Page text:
The motorhome came shipped with tyre pressure at 5.5bar (80psi) Check with Continental techsupport. 225/75 R16 116R Vanco Camper. On Fiat alloy wheels.
Fiat garages I contacted said they could not do anything and the Fiat Pro people in Italy just passed the information to the technical department.
As a follow up Nov 18.
I took the van to a tyre dealer and he found the settings but was unable to change them. He sent me to an auto electrical workshop. They checked and said the setting could be changed to 4 Bar (58psi) on the front and 4.5 bar (65psi) on the back and charged £60. The have been fine for 3800 miles so far and the ride is much better.
The reply came back from continental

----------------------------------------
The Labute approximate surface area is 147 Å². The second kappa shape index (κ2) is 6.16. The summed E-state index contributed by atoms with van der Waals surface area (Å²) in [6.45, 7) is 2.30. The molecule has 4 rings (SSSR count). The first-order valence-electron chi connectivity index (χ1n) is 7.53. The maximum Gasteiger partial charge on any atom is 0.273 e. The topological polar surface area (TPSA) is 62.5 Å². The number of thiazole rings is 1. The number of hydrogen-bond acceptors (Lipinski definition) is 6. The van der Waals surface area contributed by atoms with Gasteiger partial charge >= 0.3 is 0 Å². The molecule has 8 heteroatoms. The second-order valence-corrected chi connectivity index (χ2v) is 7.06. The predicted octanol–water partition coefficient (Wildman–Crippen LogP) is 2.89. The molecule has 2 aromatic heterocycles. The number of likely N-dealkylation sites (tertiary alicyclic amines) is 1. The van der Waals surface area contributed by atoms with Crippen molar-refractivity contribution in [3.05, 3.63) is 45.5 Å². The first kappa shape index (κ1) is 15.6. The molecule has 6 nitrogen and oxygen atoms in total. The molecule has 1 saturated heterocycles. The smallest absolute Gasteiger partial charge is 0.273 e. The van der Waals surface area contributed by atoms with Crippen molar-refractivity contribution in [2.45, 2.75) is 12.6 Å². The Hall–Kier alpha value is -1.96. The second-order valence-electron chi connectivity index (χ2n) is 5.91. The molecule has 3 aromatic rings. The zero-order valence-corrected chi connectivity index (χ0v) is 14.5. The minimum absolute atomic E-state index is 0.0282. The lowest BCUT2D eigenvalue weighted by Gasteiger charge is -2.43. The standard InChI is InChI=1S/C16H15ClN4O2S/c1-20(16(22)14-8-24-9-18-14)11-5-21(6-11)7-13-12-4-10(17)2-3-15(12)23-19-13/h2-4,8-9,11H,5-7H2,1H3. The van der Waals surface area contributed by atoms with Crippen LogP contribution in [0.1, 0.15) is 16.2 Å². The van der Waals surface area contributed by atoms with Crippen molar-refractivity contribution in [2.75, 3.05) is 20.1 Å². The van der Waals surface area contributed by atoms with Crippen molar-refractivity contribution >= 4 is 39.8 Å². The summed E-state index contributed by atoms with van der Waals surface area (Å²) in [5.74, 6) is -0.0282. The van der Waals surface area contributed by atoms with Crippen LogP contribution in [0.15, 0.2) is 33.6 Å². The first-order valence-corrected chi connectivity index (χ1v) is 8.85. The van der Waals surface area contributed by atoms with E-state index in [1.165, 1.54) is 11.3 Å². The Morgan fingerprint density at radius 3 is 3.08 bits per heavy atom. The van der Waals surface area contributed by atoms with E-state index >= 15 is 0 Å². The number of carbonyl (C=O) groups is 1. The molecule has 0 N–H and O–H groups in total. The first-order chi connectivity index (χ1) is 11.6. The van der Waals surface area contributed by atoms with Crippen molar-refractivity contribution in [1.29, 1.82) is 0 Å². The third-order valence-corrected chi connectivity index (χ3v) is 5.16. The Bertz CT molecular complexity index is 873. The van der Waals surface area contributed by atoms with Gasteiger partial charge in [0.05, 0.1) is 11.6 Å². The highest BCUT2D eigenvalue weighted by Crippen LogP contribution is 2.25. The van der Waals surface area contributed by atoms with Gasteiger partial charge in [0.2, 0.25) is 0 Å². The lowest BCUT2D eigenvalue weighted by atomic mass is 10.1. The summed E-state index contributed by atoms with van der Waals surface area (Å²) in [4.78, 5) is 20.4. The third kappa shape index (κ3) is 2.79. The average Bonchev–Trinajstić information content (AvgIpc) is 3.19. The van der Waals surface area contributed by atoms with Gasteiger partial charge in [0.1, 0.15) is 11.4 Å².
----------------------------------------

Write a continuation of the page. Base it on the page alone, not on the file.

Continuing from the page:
It is extremely likely that the relevant information supplied with the chassis is documented for use as a commercial vehicle, therefore proposed before the conversion to a motor home. For this reason, Continental tyres would always recommend having the motor home weighed on a weigh bridge at your heaviest travelling weight, including liquids to achieve specific axle weights. In some cases the coach builder will also put their recommended pressures on the vehicle plate. However, the majority put this to the maximum inflation pressure of the tyre to cover all loads being applied and not specific loads which often, are not near the plated weight you actually travel at. The volume and pressure of the inflation medium is what carries the load and if it is not sufficient then the tyre can suffer damage, hence why it is extremely important for the correct loads to be obtained, in order to inflate the tyre correctly. Experience shows that due to the weight distribution of vehicles in the leisure industry such as motor homes the likelihood of overloading or uneven weight distribution tends to put a greater load on the rear axle rather than on the front axles, where the weight tends to remain more consistent. It is true that when braking occurs the weight transference is to the front, but this only tends to be for short periods, whereas overloading on the rear axle can be present over long periods, when the tyres are rotating at high speed.